5. For more information about a library’s use of Twitter for internal communication that is kept private, see Mick Jacobsen’s post regarding the Skokie Public Library’s use at Twitter for Internal Communication: A TTW Guest Post by Mick Jacobsen
  6. In the microblogging community, hashtags are are a community-driven convention for adding additional context and metadata to tweets. When microbloggers are discussing the same subject, they create a hashtag simply by prefixing a word with a hash symbol: #hashtag. For more information, see
  7. When Twitter experiences down time or other technological problems, the “Fail Whale” picture appears. The Fail Whale has become an endearment in the Twitter community and even has its own fan club.


De Rosa, C., Cantrell, J., Havens, A., Hawk, J., & Jenkins, L. (2007). Sharing, privacy and trust in our networked world: A report to the OCLC membership. Retrieved from

Edwards, C. (2008). Turn on, tune out. Engineering & Technology, 12, pp84-85. Francoeur, S. (2007, May 2). Reference Services and Twitter. Message posted to

Good, R. (2007a). Mobile Instant Messaging Meets social networking: Twitter – a beginner’s guide, part 1. Retrieved October 27, 2007 from

Good, R. (2007b). Mobile instant messaging meets social networking: Twitter – a beginner’s guide, part 2. Retrieved October 28, 2007 from

Greene, K. (November/December 2007). What is he doing? Technology Review, pp.44-51. Kemper, D. (2008, October 16). From Canada to London: How Twitter Opens (Conference) Doors. Message posted to F

King, D. L. (November 7, 2008). Don’t Friend Me! Message posted to

Kroski, E. (July, 2008). All a Twitter. School Library Journal, 54(7), p.31-35. Middlebrook, C. (n.d.). The Big Juicy Twitter Guide. Retrieved October 28, 2008 from

Naone, E. (September/October 2008). A brief history of microblogging. Technology Review, p26.

Horrigan, J. B., Raine, L. & Fox, S. (2001). Online Communities: Networks that nurture long-distance relationships and local ties. Retrieved from

ReadWriteWeb (2008, December 9). Top 10 Consumer Applications of 2008. Message posted to

Rowse, D. (2008, January 23). Benefits of Twitter for Bloggers. Message posted to

Sieple, P. (2008, December 23). HubSpot Releases State of the Twittersphere Q4 2008 Marketing Report. Message posted to

Stephens, M. (2008, July 15). The ALA Tweet Report. Message posted to

Stephens, M. (2008, November 25). Librarian, Library and Catalog Tweets Revealed! Message posted to (2007). 50 best websites. Retrieved October 27, 2008 from,28804,1633488_1633608_1633637,00.html. (2008). FAQ. Retrieved October 27, 2008 from Retrieved October 27, 2008.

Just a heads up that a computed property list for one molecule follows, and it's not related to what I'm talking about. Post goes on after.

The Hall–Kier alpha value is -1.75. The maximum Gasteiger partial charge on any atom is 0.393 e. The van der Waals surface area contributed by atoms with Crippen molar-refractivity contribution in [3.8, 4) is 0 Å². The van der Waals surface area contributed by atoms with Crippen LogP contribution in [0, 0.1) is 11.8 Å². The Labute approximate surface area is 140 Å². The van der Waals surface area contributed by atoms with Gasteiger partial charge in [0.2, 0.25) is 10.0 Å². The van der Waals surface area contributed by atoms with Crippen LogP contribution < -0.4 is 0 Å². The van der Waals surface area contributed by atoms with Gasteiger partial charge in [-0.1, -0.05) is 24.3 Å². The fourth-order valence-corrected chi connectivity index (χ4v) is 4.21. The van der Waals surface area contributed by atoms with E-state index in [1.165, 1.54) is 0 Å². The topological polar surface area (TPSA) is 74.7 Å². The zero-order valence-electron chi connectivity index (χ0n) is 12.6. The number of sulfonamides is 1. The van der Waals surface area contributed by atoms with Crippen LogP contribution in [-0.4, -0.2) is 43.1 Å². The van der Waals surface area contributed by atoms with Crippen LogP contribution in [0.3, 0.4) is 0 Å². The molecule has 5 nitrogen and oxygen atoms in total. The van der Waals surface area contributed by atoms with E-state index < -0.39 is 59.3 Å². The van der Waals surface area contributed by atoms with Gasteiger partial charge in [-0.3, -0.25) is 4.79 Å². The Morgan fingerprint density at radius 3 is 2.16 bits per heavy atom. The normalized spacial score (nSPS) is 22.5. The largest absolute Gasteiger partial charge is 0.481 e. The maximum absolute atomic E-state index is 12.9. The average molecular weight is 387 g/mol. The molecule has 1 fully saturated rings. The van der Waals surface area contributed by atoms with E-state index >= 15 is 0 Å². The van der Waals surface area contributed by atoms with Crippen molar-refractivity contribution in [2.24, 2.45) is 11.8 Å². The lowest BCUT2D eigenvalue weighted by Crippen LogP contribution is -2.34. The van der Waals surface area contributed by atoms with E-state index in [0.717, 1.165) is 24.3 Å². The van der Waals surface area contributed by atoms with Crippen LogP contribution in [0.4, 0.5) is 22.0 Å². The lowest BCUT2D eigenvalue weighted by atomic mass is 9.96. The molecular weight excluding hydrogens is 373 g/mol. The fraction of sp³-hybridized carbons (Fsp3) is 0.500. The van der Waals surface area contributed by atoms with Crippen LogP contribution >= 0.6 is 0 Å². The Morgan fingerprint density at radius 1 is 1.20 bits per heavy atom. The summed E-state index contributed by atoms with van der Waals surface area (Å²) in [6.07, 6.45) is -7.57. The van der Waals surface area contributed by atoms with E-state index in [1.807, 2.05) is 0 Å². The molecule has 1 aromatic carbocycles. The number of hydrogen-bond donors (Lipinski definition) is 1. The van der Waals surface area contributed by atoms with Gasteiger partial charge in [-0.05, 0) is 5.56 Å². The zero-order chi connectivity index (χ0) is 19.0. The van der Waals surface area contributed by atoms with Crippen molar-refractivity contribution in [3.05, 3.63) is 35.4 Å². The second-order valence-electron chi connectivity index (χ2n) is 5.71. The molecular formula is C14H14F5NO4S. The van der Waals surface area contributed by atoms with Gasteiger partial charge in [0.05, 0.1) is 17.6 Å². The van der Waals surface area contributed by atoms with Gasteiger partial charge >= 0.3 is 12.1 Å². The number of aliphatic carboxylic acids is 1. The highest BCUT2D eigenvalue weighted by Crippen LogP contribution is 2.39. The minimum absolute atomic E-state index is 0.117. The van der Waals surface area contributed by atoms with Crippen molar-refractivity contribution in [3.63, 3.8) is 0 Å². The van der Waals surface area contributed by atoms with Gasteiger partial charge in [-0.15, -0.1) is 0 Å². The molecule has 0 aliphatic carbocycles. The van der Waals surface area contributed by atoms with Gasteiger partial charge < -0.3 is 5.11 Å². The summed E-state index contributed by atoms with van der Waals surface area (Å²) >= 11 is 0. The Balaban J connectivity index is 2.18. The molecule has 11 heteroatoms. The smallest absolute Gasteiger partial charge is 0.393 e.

The following resources provide helpful information for further reading.

General Information Bhatt, N. (2008). Guide to twitter etiquette and efficient use to achieve your goals. [Retrieved from].

Educause. (2007) 7 Things You Should Know About Twitter. Retrieved October 28, 2008.

Everything Twitter. (n.d.). Everything Twitter Blog. Retrieved from

Rowse, D. (n.d.). Twitip: Twitter tips in 140 characters or more. Retrieved from

Sukernek, W. (n.d.). Twittermaven. Retrieved from

For information on 3rd party applications:

Agarwal, A. (2008). Twitterguide: How to do things with Twitter. Retrieved November 29, 2008.

Rowse, D. (2008). Twitter Tools. Blog posts on

Twitter. (n.d.). Retrieved November 25, 2008, from the wiki:

Web Tips. (2008, December 3). Twitter Tools. Message posted on

Twitter and Academia

AcademicHack. (Wednesday, January 23). Twitter for Academia. Message posted to

Web 2.0 Teaching Tools. Twitter tweets for education. Message posted to

Young, J. (January 28, 2008). A professor’s tips for using Twitter in the classroom. Retrieved October 28, 2008 from

Twitter and Libraries

Jacobson, M. (2008, December 10). Twitter for Internal Communication. Message posted to

King, D. L. (March 10, 2007). Twitter explained for librarians, or 10 ways to use Twitter. Message posted to

Laun, C. (May 27, 2008) Twitter for Librarians: the ultimate guide. Message posted to

Murphy, J. (2008). Better Practices from the field. Micro-blogging for science and technology libraries. Originally appeared in Science and Technology Libraries, vol. 28. Scott, J. (2008). Blog posts tagged with Twitter. [Messages on

5 Responses to “LIS 5313 Web 2.0 Article”

  1. [...] LIS 5313 Web 2.0 Article [...]

    • Lynn Loudon said

      I would like to thank you for this article on Twitter . I have found you blog an invauable source of information in completing my hons topic , which is Twitter for for information service provison focusing on Academic librarians.

  2. [...] Lindyjb har på sin blog en artikel om Twitter: LIS 5313 Web 2.0 Article. [...]

  3. [...] that libraries are using twitter for different purposes, I can see possible value in studying statistics such as rate of updates, signal to noise ratio [...]

Leave a Reply

Fill in your details below or click an icon to log in: Logo

You are commenting using your account. Log Out / Change )

Twitter picture

You are commenting using your Twitter account. Log Out / Change )

Facebook photo

You are commenting using your Facebook account. Log Out / Change )

Google+ photo

You are commenting using your Google+ account. Log Out / Change )

Connecting to %s


Get every new post delivered to your Inbox.

%d bloggers like this: